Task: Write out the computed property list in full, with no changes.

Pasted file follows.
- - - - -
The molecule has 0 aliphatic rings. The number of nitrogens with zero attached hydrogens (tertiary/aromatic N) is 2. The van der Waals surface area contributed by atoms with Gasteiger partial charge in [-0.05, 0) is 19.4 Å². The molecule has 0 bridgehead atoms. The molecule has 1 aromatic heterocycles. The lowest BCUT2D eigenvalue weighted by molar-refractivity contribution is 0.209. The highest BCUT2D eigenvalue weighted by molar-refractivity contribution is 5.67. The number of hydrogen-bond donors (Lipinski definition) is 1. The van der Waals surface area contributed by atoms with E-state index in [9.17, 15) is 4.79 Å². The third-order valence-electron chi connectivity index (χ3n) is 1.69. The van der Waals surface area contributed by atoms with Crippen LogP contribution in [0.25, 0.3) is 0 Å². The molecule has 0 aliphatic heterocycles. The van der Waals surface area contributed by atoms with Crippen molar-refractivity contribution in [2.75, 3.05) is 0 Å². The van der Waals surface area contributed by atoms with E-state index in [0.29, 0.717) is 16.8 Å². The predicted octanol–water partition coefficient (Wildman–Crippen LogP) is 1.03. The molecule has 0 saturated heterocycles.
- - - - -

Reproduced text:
The molecule has 0 aliphatic rings. The number of nitrogens with zero attached hydrogens (tertiary/aromatic N) is 2. The van der Waals surface area contributed by atoms with Gasteiger partial charge in [-0.05, 0) is 19.4 Å². The molecule has 0 bridgehead atoms. The molecule has 1 aromatic heterocycles. The lowest BCUT2D eigenvalue weighted by molar-refractivity contribution is 0.209. The highest BCUT2D eigenvalue weighted by molar-refractivity contribution is 5.67. The number of hydrogen-bond donors (Lipinski definition) is 1. The van der Waals surface area contributed by atoms with E-state index in [9.17, 15) is 4.79 Å². The third-order valence-electron chi connectivity index (χ3n) is 1.69. The van der Waals surface area contributed by atoms with Crippen LogP contribution in [0.25, 0.3) is 0 Å². The molecule has 0 aliphatic heterocycles. The van der Waals surface area contributed by atoms with Crippen molar-refractivity contribution in [2.75, 3.05) is 0 Å². The van der Waals surface area contributed by atoms with E-state index in [0.29, 0.717) is 16.8 Å². The predicted octanol–water partition coefficient (Wildman–Crippen LogP) is 1.03. The molecule has 0 saturated heterocycles.